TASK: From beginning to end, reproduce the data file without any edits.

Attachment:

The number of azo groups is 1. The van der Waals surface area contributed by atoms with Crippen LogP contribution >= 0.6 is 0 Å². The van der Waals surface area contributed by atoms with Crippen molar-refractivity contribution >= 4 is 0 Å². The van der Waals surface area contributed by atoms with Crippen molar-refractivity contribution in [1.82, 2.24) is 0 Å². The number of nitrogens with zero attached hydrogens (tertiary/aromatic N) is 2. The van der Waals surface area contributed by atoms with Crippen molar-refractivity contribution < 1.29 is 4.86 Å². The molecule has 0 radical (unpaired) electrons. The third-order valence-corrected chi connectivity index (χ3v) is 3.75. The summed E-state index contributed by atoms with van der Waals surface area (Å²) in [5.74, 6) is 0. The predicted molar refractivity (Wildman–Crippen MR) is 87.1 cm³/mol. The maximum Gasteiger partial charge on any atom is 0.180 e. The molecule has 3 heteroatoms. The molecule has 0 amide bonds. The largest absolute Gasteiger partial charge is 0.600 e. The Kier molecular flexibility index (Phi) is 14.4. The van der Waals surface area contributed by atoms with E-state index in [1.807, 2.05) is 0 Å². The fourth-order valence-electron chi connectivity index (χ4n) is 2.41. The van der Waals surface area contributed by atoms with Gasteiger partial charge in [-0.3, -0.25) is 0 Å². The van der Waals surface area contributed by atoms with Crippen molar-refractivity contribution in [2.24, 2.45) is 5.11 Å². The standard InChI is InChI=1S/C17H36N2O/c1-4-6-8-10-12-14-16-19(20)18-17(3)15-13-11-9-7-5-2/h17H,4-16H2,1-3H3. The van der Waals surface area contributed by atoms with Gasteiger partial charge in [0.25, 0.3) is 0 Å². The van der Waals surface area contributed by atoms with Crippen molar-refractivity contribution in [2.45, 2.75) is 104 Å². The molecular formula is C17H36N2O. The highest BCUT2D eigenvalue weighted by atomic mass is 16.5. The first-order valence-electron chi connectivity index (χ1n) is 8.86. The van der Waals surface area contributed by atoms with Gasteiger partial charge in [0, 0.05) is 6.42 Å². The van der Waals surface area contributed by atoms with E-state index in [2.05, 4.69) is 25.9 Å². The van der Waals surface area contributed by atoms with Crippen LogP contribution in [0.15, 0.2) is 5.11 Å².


The number of azo groups is 1. The van der Waals surface area contributed by atoms with Crippen LogP contribution >= 0.6 is 0 Å². The van der Waals surface area contributed by atoms with Crippen molar-refractivity contribution >= 4 is 0 Å². The van der Waals surface area contributed by atoms with Crippen molar-refractivity contribution in [1.82, 2.24) is 0 Å². The number of nitrogens with zero attached hydrogens (tertiary/aromatic N) is 2. The van der Waals surface area contributed by atoms with Crippen molar-refractivity contribution < 1.29 is 4.86 Å². The molecule has 0 radical (unpaired) electrons. The third-order valence-corrected chi connectivity index (χ3v) is 3.75. The summed E-state index contributed by atoms with van der Waals surface area (Å²) in [5.74, 6) is 0. The predicted molar refractivity (Wildman–Crippen MR) is 87.1 cm³/mol. The maximum Gasteiger partial charge on any atom is 0.180 e. The molecule has 3 heteroatoms. The molecule has 0 amide bonds. The largest absolute Gasteiger partial charge is 0.600 e. The Kier molecular flexibility index (Phi) is 14.4. The van der Waals surface area contributed by atoms with E-state index in [1.807, 2.05) is 0 Å². The fourth-order valence-electron chi connectivity index (χ4n) is 2.41. The van der Waals surface area contributed by atoms with Gasteiger partial charge in [-0.3, -0.25) is 0 Å². The van der Waals surface area contributed by atoms with Crippen molar-refractivity contribution in [2.24, 2.45) is 5.11 Å². The standard InChI is InChI=1S/C17H36N2O/c1-4-6-8-10-12-14-16-19(20)18-17(3)15-13-11-9-7-5-2/h17H,4-16H2,1-3H3. The van der Waals surface area contributed by atoms with Gasteiger partial charge in [0.25, 0.3) is 0 Å². The van der Waals surface area contributed by atoms with Crippen molar-refractivity contribution in [2.45, 2.75) is 104 Å². The molecular formula is C17H36N2O. The highest BCUT2D eigenvalue weighted by atomic mass is 16.5. The first-order valence-electron chi connectivity index (χ1n) is 8.86. The van der Waals surface area contributed by atoms with Gasteiger partial charge in [0, 0.05) is 6.42 Å². The van der Waals surface area contributed by atoms with E-state index in [2.05, 4.69) is 25.9 Å². The van der Waals surface area contributed by atoms with Crippen LogP contribution in [0.15, 0.2) is 5.11 Å².